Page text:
I know what Ed Orgeron, coach of national champion LSU, is saying. “We need to play. Football is the lifeblood of our country. This [coronavirus] can be handled.”

I know the financial devastation that a lost football season would mean to the colleges, especially after the lost revenue from the canceled NCAA men’s basketball tournament. Earlier this month, Stanford became the latest of many schools to cut its sports programs, 11 in all.

Pitt quarterback Kenny Pickett (8) is pressured by Penn State linebacker Jan Johnson (36) on Saturday, Sept. 14, 2019, at Beaver Stadium at University Park. Penn State beat Pitt, 17-10.
Pittsburgh Post-Gazette
PODCAST: Prospect of playing college football season gets bleaker by the day
I know the financial devastation that a lost football season would mean to the college towns. Tuscaloosa, Ala., mayor Walt Maddox has said his city would lose approximately $200 million in revenue if there is no Alabama Crimson Tide football.

I know all of that.

But I also know college football faces the most difficult road to a season this fall. Pro athletes have a union to look out for their best interests. Who’s going to look out for the college kids? The pro leagues can afford regular testing for COVID-19. Who’s going to pay to test the college players? Pro athletes are well-compensated to risk getting the virus. College players get virtually nothing to play. Most of the pros will follow all the safety protocols because they want to get paid. Most of the college kids will do what college kids do — party. There is no way they’re going to live in a bubble.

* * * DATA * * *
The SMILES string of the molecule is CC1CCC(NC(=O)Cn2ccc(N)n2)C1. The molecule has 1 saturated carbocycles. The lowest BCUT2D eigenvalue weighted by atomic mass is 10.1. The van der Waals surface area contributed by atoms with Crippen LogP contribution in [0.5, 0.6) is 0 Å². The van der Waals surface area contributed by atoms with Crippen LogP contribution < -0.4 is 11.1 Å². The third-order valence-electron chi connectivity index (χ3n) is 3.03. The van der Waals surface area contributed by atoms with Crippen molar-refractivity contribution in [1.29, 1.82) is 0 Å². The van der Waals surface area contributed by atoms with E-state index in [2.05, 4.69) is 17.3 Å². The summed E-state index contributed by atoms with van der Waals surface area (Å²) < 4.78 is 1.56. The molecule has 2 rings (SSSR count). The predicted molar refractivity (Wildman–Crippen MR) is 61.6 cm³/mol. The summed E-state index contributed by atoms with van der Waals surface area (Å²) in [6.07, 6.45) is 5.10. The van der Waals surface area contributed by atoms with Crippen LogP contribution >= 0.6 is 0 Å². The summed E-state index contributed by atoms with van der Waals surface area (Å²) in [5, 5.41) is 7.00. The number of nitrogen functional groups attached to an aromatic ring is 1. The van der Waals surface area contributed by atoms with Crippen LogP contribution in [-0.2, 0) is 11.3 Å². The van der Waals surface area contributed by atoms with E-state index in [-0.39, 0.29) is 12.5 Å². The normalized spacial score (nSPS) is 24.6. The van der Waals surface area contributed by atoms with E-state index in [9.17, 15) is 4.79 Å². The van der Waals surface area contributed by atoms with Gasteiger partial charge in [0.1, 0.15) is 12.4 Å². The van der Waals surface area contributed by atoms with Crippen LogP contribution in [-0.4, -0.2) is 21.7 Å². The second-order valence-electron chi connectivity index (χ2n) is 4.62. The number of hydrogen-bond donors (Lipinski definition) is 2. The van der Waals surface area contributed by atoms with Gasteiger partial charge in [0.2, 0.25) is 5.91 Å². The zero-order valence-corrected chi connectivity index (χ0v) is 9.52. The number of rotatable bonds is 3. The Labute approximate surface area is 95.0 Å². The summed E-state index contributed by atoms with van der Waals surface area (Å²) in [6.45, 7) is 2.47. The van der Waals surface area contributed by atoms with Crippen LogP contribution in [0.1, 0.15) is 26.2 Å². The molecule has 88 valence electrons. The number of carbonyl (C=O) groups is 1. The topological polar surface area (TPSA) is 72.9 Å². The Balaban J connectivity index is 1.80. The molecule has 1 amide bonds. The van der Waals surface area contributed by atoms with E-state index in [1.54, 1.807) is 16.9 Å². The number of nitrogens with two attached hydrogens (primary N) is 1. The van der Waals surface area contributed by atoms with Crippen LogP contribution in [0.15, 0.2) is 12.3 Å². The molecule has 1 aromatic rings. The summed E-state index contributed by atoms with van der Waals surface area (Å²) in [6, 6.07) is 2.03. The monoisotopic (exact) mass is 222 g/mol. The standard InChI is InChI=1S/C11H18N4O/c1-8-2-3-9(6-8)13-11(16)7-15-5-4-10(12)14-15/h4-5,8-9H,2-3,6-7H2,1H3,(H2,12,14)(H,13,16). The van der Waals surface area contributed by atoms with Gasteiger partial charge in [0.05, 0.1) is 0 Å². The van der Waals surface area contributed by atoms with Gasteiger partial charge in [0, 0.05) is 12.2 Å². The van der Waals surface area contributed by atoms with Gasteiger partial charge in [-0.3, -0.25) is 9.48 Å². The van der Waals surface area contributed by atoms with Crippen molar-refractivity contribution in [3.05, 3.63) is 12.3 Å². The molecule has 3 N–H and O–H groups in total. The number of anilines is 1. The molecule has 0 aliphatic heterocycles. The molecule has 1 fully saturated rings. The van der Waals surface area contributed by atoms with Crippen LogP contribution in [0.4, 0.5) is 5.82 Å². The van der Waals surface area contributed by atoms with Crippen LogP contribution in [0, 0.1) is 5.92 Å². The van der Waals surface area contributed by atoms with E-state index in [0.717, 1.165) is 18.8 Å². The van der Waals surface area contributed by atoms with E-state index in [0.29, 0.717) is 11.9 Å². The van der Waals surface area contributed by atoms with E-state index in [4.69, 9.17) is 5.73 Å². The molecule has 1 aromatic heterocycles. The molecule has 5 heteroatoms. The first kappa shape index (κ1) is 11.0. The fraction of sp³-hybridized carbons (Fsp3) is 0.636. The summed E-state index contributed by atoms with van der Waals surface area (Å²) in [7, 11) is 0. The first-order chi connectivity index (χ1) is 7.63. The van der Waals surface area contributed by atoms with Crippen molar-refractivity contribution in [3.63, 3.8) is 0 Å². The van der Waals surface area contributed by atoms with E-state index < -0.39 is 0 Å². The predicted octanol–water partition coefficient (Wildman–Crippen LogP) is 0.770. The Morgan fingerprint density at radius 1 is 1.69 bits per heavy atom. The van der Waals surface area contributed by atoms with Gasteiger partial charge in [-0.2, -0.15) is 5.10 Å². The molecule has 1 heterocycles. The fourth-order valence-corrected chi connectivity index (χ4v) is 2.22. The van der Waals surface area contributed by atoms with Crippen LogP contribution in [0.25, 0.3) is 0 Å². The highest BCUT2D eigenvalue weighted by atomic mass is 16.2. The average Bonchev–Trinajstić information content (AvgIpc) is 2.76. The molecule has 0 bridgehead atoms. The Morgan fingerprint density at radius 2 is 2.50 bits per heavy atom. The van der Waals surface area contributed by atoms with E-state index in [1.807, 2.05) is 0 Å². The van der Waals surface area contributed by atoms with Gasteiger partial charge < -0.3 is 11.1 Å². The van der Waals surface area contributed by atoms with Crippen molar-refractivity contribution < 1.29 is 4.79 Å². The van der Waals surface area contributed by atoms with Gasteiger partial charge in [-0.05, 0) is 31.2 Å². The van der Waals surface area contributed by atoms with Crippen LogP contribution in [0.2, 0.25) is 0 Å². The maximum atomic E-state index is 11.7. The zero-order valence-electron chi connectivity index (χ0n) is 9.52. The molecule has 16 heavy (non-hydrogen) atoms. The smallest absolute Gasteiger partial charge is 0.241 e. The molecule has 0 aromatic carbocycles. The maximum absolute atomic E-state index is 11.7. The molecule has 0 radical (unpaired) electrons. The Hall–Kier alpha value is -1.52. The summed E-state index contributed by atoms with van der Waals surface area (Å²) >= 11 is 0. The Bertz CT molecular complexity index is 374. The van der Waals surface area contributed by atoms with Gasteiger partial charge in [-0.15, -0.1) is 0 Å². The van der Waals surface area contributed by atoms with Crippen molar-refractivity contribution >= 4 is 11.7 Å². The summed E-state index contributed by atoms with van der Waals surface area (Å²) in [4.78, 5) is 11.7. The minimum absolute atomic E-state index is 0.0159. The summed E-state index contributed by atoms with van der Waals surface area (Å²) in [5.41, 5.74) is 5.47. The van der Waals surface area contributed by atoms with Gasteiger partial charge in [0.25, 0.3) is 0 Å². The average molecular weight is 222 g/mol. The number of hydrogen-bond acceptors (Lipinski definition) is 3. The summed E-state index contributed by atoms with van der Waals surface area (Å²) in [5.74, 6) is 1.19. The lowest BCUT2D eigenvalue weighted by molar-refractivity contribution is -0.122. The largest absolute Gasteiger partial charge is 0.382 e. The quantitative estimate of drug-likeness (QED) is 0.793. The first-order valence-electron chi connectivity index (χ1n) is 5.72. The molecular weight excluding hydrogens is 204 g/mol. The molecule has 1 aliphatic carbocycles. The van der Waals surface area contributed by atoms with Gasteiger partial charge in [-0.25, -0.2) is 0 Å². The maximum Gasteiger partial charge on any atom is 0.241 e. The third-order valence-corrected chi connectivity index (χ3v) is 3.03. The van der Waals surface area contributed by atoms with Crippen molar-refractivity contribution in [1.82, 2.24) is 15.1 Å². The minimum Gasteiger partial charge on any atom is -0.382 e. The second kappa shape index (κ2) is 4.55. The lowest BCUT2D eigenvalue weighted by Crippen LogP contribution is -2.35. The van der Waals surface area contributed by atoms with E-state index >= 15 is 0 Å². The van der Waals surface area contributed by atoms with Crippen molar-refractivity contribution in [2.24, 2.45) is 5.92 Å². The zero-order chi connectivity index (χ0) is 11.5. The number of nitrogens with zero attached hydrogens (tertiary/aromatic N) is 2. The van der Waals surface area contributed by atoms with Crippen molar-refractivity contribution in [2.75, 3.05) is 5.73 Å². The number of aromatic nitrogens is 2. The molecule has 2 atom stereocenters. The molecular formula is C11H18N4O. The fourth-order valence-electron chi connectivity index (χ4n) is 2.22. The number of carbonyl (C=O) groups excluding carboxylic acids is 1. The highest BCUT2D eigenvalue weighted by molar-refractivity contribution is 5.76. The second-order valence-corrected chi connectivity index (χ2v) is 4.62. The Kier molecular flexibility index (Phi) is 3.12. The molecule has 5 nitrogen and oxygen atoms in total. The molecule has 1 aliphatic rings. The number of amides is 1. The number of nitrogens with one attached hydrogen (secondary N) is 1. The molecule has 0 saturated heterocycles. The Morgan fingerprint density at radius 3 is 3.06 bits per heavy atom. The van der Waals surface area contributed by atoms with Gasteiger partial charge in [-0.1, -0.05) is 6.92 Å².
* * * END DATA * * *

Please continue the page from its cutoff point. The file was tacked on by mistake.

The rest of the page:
Do you really believe there’s a chance, even the slightest chance, for a college football season?

Don’t expect it to happen in the spring, either.

The Ivy League, Patriot League and PSAC might be able to pull off spring football, but it’s not going to work for the Power Five conferences. For one thing, it is too much of a physical commitment to ask the players on that level to play two full seasons in one calendar year.

For another, the best players aren’t going to want to play in the spring with the NFL draft scheduled for late-April. They will be all-in on the NFL at that point. Why in the world if you are, say, Clemson quarterback Trevor Lawrence and you’re going to be the No. 1 overall pick in the NFL draft, are you going to line up to play Boston College in March? It’s hard to imagine any of the top players being willing to play.

There even has been speculation that some of those players will skip a fall season. Why should they risk their health when they are so close to the NFL and financial security?

But that last point is a moot point.

There isn’t going to be a fall football season.

Don’t you just hate the truth?

Ron Cook: rcook@post-gazette.com and Twitter@RonCookPG. Ron Cook can be heard on the “Cook and Joe” show weekdays from 10 a.m. to 2 p.m. on 93.7 The Fan.